Agricultural producer sentiment falls from January peak

Fewer producers expect farmland values to decline.

March 7, 2017

2 Min Read
Agricultural producer sentiment falls from January peak

Agricultural producer sentiment fell in February after three straight months of gains, according to the latest reading of the Purdue/CME Group Ag Economy Barometer.

The barometer dropped to 134 in February, a 19-point decrease from January's record high of 153. Even with the drop, the February reading is still the second-highest since data collection began in October 2015.

Both of the barometer's component indices — the Index of Current Conditions and the Index of Future Expectations — dropped from their January levels.


"The concern producers expressed about current economic conditions is consistent with other measures of conditions in the farm economy," said James Mintert, barometer principal investigator and director of Purdue's Center for Commercial Agriculture. "For example, during the recent annual Agricultural Outlook Forum, USDA projected net farm income in 2017 will fall to $62 billion, a 9% decrease from 2016 and a 50% drop from the peak net farm income set in 2013."

With uncertainty surrounding U.S. trade policy since the November election, the Purdue/CME Group survey asked producers to rate the importance of agricultural exports to the U.S. economy. Ninety-three percent reported that agricultural exports were important or very important. Nearly 80% also said that agricultural exports were important or very important for their individual farms.

The rapidly approaching spring planting season is another factor with the potential to influence producer sentiment. Two-thirds of February survey respondents said they expect soybeans to be more profitable than corn this year.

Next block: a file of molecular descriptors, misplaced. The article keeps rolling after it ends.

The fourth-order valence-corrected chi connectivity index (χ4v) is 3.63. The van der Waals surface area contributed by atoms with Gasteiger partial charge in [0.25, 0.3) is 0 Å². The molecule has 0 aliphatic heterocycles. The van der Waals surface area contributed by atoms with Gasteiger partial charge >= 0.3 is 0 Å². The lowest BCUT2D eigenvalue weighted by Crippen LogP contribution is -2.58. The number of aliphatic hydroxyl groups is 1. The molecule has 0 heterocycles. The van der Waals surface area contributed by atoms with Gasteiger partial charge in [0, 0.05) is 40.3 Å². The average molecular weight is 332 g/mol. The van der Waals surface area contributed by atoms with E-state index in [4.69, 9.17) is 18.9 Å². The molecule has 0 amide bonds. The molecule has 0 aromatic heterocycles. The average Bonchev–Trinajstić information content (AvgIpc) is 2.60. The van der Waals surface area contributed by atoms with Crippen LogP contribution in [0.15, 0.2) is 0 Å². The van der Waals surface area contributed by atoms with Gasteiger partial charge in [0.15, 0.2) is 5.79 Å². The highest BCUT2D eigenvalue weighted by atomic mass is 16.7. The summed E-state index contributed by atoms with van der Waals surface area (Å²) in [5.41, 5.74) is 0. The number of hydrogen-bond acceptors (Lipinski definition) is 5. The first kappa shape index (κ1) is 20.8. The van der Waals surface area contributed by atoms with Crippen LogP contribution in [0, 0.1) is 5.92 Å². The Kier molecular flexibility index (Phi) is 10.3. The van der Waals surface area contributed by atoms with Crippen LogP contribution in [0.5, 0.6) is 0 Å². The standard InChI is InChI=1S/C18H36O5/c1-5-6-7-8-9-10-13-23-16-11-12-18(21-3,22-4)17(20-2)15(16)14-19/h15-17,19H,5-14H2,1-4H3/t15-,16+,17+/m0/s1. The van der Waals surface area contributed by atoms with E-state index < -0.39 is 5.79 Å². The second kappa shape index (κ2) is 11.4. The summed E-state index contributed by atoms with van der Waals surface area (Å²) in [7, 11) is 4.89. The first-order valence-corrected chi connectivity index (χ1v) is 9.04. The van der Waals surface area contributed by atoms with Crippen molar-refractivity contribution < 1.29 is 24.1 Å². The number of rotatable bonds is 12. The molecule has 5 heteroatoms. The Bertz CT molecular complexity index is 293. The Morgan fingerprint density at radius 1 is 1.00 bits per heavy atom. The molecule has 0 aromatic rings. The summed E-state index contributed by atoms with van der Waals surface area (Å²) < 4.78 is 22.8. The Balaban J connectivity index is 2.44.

"Corn and soybean growers are finalizing their planting decisions as we speak," Mintert said. "The expected profitability of corn versus soybeans in 2017 will be one of the key factors that determines the crop mix. The indications that more producers think soybeans will be more profitable means that there will be extra interest in USDA's annual Planting Intentions Report."

USDA will release the “Prospective Plantings” report on March 31.

Expectations for farmland values

An important component of the farm economy is the farmland market, as it a major asset and store of wealth for most farmers. Periodically, producers are surveyed regarding both their expectations for farmland values in their local market and their overall perceptions about farmland as an investment.

February’s survey responses indicated a small improvement in sentiment since last fall. Compared to when producers were last surveyed about farmland values in October 2016, fewer producers expect farmland values to decline and more producers expect values to increase.

In a separate question, producers were asked to rate farmland as an investment. In February 2017, 64% of respondents rated farmland favorably as an investment, up from 52% in November 2016 and 55% a year earlier.

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